Mr. Versatility

Brady a vital part of Mavs' defense, special teams

Michael Brady is a starting safety as well as the punter for the Colorado Mesa football team. The dual roles are unusual, but not for Brady, whose father, Kevin, played both positions for Utah State. Both head coach Russ Martin and defensive coordinator Todd Auer praise the senior for his leadership.



Michael Brady’s 28 tackles on defense are third on the team and the senior safety also has two interceptions and has broken up four passes.



When Michael Brady was looking at colleges, he considered the University of Nebraska-Kearney before choosing Colorado Mesa University.

Four years later, Brady is a starting defensive back for one of the former Kearney assistant football coaches he met on his recruiting trip there.

“It’s wild how things turned out,” Brady said. “I do remember meeting coach (Russ) Martin on my recruiting visit (to Kearney). He’s a great guy. My dad and I had great things to say about him. He’s such an optimistic guy. Even meeting him for just one day, you get a feel for what kind of guy he is. It’s awesome to play for someone like that.”

Martin remembered meeting Brady during that Kearney visit. Although he didn’t know him much then, Martin is happy to have Brady on his team now.

“He’s a leader on and off the field,” Martin said. “He can run; he can throw the football. He can do several things, but he is also a very good punter. He’s a young man that has bought in and is emerging as a very good player for us.”

As one of 12 seniors on the team, Brady is teased often by his roommates and teammates for being “old,” even though he’s not the oldest in the same house he shares with fellow defensive backs Travis McRae, Jordan Price and Tyler Winder.

“He’s the grandpa out of the group,” Price said with a smile. “He’s always breaking down.

“It’s nothing bad. You can tell in the game he works hard. He always comes home with cuts, and his back hurts. That’s why we give him the grandpa speech, but he takes it well.”

When asked about his roommates and teammates, Brady said, “That’s what keeps us in the dynamic that we have. We all click in certain ways. There is never a dull moment. It’s always fun around our house.”

Brady is also the most even-keeled, level-headed guy in the house.

“He’s more of the mellow dude,” Price said. “If you look at his posts on Twitter, it’s more of an inspirational quote or something like that. He keeps us all together in the house. That’s just how he is.”

Brady said he’s always been into inspirational quotes like this one he posted on Twitter: “Just because the past didn’t turn out like you wanted it to, doesn’t mean your future can’t be better than you’ve ever imagined.”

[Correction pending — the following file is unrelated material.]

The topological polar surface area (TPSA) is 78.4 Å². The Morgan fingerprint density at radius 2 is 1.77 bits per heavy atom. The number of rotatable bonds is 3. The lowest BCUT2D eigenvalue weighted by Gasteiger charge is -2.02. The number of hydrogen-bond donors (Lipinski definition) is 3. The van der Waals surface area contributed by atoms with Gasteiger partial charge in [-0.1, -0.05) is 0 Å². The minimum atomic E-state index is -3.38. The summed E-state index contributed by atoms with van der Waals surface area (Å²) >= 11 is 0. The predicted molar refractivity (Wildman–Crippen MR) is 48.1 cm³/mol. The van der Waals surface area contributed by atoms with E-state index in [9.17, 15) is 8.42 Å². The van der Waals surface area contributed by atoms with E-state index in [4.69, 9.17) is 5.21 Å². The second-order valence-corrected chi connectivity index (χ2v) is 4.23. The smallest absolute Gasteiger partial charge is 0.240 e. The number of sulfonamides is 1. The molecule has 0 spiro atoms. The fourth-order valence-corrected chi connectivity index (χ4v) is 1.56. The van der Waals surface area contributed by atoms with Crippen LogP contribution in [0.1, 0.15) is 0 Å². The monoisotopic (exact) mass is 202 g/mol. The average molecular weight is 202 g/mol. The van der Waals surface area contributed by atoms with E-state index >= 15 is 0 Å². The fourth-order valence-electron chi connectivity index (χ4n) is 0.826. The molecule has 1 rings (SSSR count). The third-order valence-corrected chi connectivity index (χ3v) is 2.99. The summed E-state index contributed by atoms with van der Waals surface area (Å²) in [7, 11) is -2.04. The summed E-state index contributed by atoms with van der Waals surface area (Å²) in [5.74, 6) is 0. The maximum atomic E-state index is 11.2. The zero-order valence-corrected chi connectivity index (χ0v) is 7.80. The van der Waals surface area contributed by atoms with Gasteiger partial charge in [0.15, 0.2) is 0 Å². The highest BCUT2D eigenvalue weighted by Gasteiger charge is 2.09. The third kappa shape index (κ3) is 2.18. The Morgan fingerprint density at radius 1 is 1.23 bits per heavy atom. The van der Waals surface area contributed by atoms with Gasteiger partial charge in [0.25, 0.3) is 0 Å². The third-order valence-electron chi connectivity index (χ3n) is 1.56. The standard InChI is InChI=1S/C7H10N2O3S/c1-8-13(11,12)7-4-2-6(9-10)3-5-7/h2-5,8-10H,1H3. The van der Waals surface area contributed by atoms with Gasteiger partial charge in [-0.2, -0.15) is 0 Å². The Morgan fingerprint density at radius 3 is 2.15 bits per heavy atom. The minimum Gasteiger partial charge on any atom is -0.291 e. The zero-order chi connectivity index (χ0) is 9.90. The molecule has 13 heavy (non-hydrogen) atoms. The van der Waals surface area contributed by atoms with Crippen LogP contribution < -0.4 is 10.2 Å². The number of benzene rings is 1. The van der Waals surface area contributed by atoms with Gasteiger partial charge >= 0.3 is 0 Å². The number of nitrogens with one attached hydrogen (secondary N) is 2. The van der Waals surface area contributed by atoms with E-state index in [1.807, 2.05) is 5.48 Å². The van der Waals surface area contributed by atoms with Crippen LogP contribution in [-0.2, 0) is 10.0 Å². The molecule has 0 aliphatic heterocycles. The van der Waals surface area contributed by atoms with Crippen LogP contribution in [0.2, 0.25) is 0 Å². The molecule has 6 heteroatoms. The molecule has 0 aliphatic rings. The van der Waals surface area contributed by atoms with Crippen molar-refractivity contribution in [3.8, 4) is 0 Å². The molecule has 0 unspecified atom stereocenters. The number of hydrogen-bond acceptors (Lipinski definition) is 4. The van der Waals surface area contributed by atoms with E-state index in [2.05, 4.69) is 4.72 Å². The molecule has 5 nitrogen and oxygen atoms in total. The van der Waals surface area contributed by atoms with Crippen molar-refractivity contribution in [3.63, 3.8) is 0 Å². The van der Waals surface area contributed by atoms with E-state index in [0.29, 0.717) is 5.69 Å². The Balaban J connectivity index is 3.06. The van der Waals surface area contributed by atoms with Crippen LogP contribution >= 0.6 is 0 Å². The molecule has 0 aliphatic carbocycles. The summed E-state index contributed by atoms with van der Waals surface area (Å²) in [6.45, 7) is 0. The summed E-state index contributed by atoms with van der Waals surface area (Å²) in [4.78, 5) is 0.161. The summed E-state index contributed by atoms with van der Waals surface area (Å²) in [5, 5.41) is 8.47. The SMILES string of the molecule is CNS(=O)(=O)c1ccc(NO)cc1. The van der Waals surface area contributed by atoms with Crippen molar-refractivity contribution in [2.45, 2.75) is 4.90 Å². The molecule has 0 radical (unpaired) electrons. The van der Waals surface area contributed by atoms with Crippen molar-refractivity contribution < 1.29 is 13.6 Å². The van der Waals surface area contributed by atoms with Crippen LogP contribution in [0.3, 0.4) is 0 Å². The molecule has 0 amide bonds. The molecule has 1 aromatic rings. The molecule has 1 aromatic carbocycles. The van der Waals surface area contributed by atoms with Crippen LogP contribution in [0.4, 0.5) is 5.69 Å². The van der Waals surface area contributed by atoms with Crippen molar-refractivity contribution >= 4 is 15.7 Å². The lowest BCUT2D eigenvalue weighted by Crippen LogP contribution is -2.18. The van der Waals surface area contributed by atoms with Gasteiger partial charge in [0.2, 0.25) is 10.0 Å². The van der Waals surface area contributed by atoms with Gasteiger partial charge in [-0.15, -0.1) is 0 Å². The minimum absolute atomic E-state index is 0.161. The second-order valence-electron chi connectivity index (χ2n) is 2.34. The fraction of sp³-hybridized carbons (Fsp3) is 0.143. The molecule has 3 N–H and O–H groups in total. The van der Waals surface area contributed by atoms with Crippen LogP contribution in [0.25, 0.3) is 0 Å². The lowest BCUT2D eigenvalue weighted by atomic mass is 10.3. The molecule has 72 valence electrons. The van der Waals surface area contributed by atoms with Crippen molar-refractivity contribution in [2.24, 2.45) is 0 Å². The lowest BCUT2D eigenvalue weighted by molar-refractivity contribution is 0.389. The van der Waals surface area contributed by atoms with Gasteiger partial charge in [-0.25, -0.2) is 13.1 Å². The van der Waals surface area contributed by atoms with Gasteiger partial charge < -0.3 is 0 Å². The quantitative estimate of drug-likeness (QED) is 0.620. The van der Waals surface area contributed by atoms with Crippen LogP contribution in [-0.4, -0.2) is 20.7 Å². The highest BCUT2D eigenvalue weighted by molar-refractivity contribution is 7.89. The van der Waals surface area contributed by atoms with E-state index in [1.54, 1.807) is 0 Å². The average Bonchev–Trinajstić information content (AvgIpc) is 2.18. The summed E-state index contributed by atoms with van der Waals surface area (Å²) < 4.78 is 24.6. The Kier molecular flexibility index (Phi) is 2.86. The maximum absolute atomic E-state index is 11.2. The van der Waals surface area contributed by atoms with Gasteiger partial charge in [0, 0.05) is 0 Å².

Brady, one of the Colorado Mesa team captains, is a vital part of the Mavericks. He is a starting safety, plays special teams and is the team’s punter. He is a two-time RMAC All-Academic defensive back and punter.

He’s a rare breed, being a defensive back and punter, but it’s not so unusual for him. His dad, Kevin, was a safety and punter at Utah State.

“I guess it’s unusual, but I’ve been doing it my whole life,” Brady said. “It definitely sparks questions every once in a while from people. It raises some eyebrows.

“The biggest thing for me when I’m playing DB and I get a chance to punt, I’m usually a lot more warm and stretched out. I’m not waiting on the sideline to kick. It’s another aspect of the game for me, another aspect to help the team.”

Brady is fourth in the RMAC with an average of 43.2 yards per punt. His long is 57 yards, and he has successfully executed two fake punts.

“He’s an outstanding punter,” Martin said. “He and Frosty (long snapper Jake Edmiston) make such a phenomenal team on the punt. He’s very athletic. That’s why we give him some options with the fake. His athletic ability has a lot to do with that.”

Brady is confident he can make a play on a fake punt, but he gives credit to his teammates.

“Every time I get a chance I do the best I can to make the most of it,” Brady said. “It helps a ton, but it also helps to have guys buy in and block for me. It’s usually 10 other guys blocking for me. I just get the credit.”

Brady is third on the team with 28 tackles. He has two interceptions and has broken up four passes.

“He’s a great kid,” CMU defensive coordinator Todd Auer said. “He comes every day to go to work. He practices hard. He’s improved so much from last year with his tackling. The second year, understanding defenses always helps. He’s got a heck of a DB coach (Tanner Tetrault), and that’s helped.

“I can’t say enough good things about him. He’s a great character kid. He does things right and is one of the leaders of the defense.”

His character and leadership are instrumental in the Mavericks’ efforts to become a winning program again.

“The main thing is in the past it’s kind of been accepted to lose,” Brady said. “We got down and lost confidence in the team. We’re starting to get that back. We believe now we can win any game we go into. That’s the main difference. We expect to win. Anything less is not what we want.”


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